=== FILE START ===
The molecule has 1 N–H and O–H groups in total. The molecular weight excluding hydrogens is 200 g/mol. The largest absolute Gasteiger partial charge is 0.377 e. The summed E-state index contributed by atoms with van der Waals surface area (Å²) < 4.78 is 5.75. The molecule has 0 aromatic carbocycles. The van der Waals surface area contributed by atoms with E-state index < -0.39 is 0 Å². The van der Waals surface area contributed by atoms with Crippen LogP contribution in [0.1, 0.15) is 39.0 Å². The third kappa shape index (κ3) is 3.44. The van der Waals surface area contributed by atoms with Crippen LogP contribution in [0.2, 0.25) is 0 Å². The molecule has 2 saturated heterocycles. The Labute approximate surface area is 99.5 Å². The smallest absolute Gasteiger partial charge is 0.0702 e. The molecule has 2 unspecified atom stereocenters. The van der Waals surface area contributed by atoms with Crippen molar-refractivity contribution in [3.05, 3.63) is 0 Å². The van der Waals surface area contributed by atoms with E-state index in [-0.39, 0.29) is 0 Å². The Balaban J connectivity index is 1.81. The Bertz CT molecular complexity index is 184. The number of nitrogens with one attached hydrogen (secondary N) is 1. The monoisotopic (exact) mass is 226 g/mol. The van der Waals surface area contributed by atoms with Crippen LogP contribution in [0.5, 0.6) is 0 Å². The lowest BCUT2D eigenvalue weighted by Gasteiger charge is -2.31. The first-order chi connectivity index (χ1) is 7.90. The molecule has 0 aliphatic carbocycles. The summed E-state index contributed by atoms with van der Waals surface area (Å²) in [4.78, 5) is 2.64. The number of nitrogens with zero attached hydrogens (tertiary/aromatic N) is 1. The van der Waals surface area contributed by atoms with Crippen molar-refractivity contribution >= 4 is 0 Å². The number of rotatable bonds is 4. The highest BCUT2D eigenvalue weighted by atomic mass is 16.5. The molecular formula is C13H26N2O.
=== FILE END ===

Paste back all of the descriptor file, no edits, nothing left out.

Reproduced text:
The molecule has 1 N–H and O–H groups in total. The molecular weight excluding hydrogens is 200 g/mol. The largest absolute Gasteiger partial charge is 0.377 e. The summed E-state index contributed by atoms with van der Waals surface area (Å²) < 4.78 is 5.75. The molecule has 0 aromatic carbocycles. The van der Waals surface area contributed by atoms with E-state index < -0.39 is 0 Å². The van der Waals surface area contributed by atoms with Crippen LogP contribution in [0.1, 0.15) is 39.0 Å². The third kappa shape index (κ3) is 3.44. The van der Waals surface area contributed by atoms with Crippen LogP contribution in [0.2, 0.25) is 0 Å². The molecule has 2 saturated heterocycles. The Labute approximate surface area is 99.5 Å². The smallest absolute Gasteiger partial charge is 0.0702 e. The molecule has 2 unspecified atom stereocenters. The van der Waals surface area contributed by atoms with Crippen molar-refractivity contribution in [3.05, 3.63) is 0 Å². The van der Waals surface area contributed by atoms with E-state index in [-0.39, 0.29) is 0 Å². The Balaban J connectivity index is 1.81. The Bertz CT molecular complexity index is 184. The number of nitrogens with one attached hydrogen (secondary N) is 1. The monoisotopic (exact) mass is 226 g/mol. The van der Waals surface area contributed by atoms with Crippen LogP contribution in [0.5, 0.6) is 0 Å². The lowest BCUT2D eigenvalue weighted by Gasteiger charge is -2.31. The first-order chi connectivity index (χ1) is 7.90. The molecule has 0 aliphatic carbocycles. The summed E-state index contributed by atoms with van der Waals surface area (Å²) in [4.78, 5) is 2.64. The number of nitrogens with zero attached hydrogens (tertiary/aromatic N) is 1. The van der Waals surface area contributed by atoms with Crippen molar-refractivity contribution >= 4 is 0 Å². The number of rotatable bonds is 4. The highest BCUT2D eigenvalue weighted by atomic mass is 16.5. The molecular formula is C13H26N2O.